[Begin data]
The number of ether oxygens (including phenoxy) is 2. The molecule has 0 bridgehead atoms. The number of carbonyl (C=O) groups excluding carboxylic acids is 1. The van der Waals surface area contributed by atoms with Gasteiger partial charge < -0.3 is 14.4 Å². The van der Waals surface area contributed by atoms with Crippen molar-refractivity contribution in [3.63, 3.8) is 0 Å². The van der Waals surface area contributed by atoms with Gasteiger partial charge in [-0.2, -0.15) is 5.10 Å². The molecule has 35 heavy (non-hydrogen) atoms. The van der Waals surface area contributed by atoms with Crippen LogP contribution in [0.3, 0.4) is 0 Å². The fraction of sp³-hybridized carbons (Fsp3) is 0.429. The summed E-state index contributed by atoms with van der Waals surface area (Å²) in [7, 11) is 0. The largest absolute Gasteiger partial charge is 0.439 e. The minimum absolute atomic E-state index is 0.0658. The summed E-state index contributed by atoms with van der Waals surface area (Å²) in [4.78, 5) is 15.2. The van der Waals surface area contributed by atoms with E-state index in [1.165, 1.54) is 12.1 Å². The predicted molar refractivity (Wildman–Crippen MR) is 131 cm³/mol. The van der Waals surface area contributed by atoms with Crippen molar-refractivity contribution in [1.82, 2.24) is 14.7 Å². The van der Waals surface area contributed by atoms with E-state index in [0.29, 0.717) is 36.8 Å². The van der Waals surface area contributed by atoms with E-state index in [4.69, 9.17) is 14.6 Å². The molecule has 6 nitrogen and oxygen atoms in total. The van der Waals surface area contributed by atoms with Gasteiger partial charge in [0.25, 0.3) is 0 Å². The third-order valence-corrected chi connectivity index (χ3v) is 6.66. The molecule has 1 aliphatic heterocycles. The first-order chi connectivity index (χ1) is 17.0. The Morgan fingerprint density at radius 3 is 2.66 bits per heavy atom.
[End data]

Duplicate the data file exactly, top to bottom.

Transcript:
The number of ether oxygens (including phenoxy) is 2. The molecule has 0 bridgehead atoms. The number of carbonyl (C=O) groups excluding carboxylic acids is 1. The van der Waals surface area contributed by atoms with Gasteiger partial charge < -0.3 is 14.4 Å². The van der Waals surface area contributed by atoms with Crippen molar-refractivity contribution in [3.63, 3.8) is 0 Å². The van der Waals surface area contributed by atoms with Gasteiger partial charge in [-0.2, -0.15) is 5.10 Å². The molecule has 35 heavy (non-hydrogen) atoms. The van der Waals surface area contributed by atoms with Crippen LogP contribution in [0.3, 0.4) is 0 Å². The fraction of sp³-hybridized carbons (Fsp3) is 0.429. The summed E-state index contributed by atoms with van der Waals surface area (Å²) in [7, 11) is 0. The largest absolute Gasteiger partial charge is 0.439 e. The minimum absolute atomic E-state index is 0.0658. The summed E-state index contributed by atoms with van der Waals surface area (Å²) in [4.78, 5) is 15.2. The van der Waals surface area contributed by atoms with E-state index in [1.165, 1.54) is 12.1 Å². The predicted molar refractivity (Wildman–Crippen MR) is 131 cm³/mol. The van der Waals surface area contributed by atoms with Crippen molar-refractivity contribution in [1.82, 2.24) is 14.7 Å². The van der Waals surface area contributed by atoms with E-state index in [0.29, 0.717) is 36.8 Å². The van der Waals surface area contributed by atoms with E-state index in [4.69, 9.17) is 14.6 Å². The molecule has 6 nitrogen and oxygen atoms in total. The van der Waals surface area contributed by atoms with Gasteiger partial charge in [0.25, 0.3) is 0 Å². The third-order valence-corrected chi connectivity index (χ3v) is 6.66. The molecule has 1 aliphatic heterocycles. The first-order chi connectivity index (χ1) is 17.0. The Morgan fingerprint density at radius 3 is 2.66 bits per heavy atom.